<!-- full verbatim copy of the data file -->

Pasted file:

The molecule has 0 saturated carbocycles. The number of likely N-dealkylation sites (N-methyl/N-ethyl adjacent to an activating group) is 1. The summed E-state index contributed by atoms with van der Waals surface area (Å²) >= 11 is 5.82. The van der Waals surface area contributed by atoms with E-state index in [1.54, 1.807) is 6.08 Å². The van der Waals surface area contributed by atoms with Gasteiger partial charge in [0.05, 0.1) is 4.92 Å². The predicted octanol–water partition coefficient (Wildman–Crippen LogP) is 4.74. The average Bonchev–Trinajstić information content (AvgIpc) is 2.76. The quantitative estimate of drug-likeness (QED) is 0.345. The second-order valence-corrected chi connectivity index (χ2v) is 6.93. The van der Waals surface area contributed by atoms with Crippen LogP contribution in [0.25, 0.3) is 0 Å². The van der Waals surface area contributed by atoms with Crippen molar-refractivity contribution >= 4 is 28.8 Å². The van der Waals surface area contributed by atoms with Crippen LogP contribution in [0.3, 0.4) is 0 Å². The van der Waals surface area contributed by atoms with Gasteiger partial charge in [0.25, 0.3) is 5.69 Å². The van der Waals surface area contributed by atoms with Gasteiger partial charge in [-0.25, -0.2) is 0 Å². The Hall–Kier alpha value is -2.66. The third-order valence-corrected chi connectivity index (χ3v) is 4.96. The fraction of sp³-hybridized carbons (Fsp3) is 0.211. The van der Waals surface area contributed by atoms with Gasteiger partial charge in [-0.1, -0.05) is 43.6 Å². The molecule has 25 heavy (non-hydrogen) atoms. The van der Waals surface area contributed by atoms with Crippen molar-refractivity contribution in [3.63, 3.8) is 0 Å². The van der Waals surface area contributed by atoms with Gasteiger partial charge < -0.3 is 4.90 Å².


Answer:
The molecule has 0 saturated carbocycles. The number of likely N-dealkylation sites (N-methyl/N-ethyl adjacent to an activating group) is 1. The summed E-state index contributed by atoms with van der Waals surface area (Å²) >= 11 is 5.82. The van der Waals surface area contributed by atoms with E-state index in [1.54, 1.807) is 6.08 Å². The van der Waals surface area contributed by atoms with Gasteiger partial charge in [0.05, 0.1) is 4.92 Å². The predicted octanol–water partition coefficient (Wildman–Crippen LogP) is 4.74. The average Bonchev–Trinajstić information content (AvgIpc) is 2.76. The quantitative estimate of drug-likeness (QED) is 0.345. The second-order valence-corrected chi connectivity index (χ2v) is 6.93. The van der Waals surface area contributed by atoms with Crippen LogP contribution in [0.25, 0.3) is 0 Å². The van der Waals surface area contributed by atoms with Crippen molar-refractivity contribution >= 4 is 28.8 Å². The van der Waals surface area contributed by atoms with Crippen LogP contribution in [0.3, 0.4) is 0 Å². The van der Waals surface area contributed by atoms with Gasteiger partial charge in [0.25, 0.3) is 5.69 Å². The van der Waals surface area contributed by atoms with Gasteiger partial charge in [-0.25, -0.2) is 0 Å². The Hall–Kier alpha value is -2.66. The third-order valence-corrected chi connectivity index (χ3v) is 4.96. The fraction of sp³-hybridized carbons (Fsp3) is 0.211. The van der Waals surface area contributed by atoms with Gasteiger partial charge in [-0.1, -0.05) is 43.6 Å². The molecule has 25 heavy (non-hydrogen) atoms. The van der Waals surface area contributed by atoms with Crippen molar-refractivity contribution in [3.63, 3.8) is 0 Å². The van der Waals surface area contributed by atoms with Gasteiger partial charge < -0.3 is 4.90 Å².